Representation vs. Retention

Storyteller: Alexis (she/her/hers), 25, New York

Story Transcript: 

Hi, my name is Alexis Williams, I am a seventh grade technology education teacher. And I am here to give you the story of how I got to be where I am today in the STEM field. So I guess my story begins, like a lot of people were, I was not actually someone who was super interested in science, technology, engineering and math. When I was in school, I actually was asked by one of my own high school teachers who taught woodworking at the time, if I would join his class in exchange for a sticker. Me being the young kid that I was, I was super excited, “Yay, I get a sticker, I'm going to join the class!” So I joined his class, and I ended up absolutely falling in love with the content. So when we were in the class, we were able to use math in a real life setting, we were able to use science in a real life setting. And then we were also able to incorporate art and other different, you know, things that go along with that, to put it together and to actually make something tangible. It was the first time in my life, that I could actually see a physical representation of my work come together. And that absolutely changed my life and my outlook on education all together. 

It was from that point on, that I decided that I would want to go to school to be a technology education teacher. And that was really big for me, especially coming from somebody who had absolutely no plan to be a teacher, let alone go to college, I wasn't going to do that at all. So after I decided that I was going to actually go to school for technology and engineering education. I applied to a school in upstate New York. And it turned out to be one of the only schools in New York State that certifies for technology and engineering education. I was completely and utterly unaware when I got to the program that I was going to be the only person of color, and one of three females actually enrolled in the program, which is a wild statistic, seeing that this is the only school in the state of New York that certifies these teachers, there's only one person of color and three females that will be teaching the youth of America technology and engineering education around the time that I graduated.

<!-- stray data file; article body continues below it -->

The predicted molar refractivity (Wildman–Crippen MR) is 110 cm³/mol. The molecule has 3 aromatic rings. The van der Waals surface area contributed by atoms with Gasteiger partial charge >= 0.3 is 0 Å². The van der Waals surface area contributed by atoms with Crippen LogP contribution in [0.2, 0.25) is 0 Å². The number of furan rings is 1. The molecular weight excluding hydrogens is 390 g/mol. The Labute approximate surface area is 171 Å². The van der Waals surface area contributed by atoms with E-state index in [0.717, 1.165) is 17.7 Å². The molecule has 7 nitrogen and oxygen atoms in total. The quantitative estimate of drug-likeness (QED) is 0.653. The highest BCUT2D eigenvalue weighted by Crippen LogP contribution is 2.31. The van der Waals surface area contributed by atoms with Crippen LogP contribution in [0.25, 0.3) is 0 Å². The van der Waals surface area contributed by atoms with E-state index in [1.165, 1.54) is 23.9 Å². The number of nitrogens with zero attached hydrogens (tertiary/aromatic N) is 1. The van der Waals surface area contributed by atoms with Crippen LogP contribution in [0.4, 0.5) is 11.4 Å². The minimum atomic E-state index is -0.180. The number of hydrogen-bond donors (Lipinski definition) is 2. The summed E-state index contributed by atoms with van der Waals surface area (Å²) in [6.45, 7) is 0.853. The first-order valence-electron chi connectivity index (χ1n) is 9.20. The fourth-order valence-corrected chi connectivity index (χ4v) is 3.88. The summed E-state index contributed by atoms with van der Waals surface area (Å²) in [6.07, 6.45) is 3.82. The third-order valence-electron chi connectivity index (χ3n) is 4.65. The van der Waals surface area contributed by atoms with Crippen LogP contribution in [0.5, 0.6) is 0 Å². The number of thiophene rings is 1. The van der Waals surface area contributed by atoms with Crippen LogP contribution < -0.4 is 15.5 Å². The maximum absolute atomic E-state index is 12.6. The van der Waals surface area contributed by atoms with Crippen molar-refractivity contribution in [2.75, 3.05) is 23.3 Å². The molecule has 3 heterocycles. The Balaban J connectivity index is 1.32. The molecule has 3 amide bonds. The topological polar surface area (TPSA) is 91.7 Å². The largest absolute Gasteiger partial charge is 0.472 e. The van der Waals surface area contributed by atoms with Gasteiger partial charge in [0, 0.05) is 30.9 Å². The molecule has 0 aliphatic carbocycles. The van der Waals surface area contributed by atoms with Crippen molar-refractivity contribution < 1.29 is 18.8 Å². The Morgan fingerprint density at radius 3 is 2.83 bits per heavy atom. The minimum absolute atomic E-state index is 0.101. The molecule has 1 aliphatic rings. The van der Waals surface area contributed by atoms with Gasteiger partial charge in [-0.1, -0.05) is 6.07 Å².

So what I ended up doing was, I followed through with my classes, and I had seen how things played out in my very first week of school, and I actually ended up being a victim of a hate crime, which absolutely changed my life for the rest of my life. I was done. I did not want to continue with this. I said I knew college wasn't for me, I knew that going into STEM was not for me. I don't see anybody like me, there's a reason why there's nobody like me here. Something allowed me to come back. It was through the trials and the tribulations that I actually faced after the hate crime had occurred where someone they wrote a racial slur on one of my own personal belongings on my computer. I at the time was kind of just like, you know, I want to get past this, I want to move forward, I want to become a better person. I don't want to be bothered by these things. But I had people who should have been supporting me, during that very difficult time, who didn't see race or gender as things that would actually deter people from wanting to be in this field. And especially as someone who was going to be in education at the time, or people who were educators at the time, it was kind of disheartening to see that I had nobody in my corner.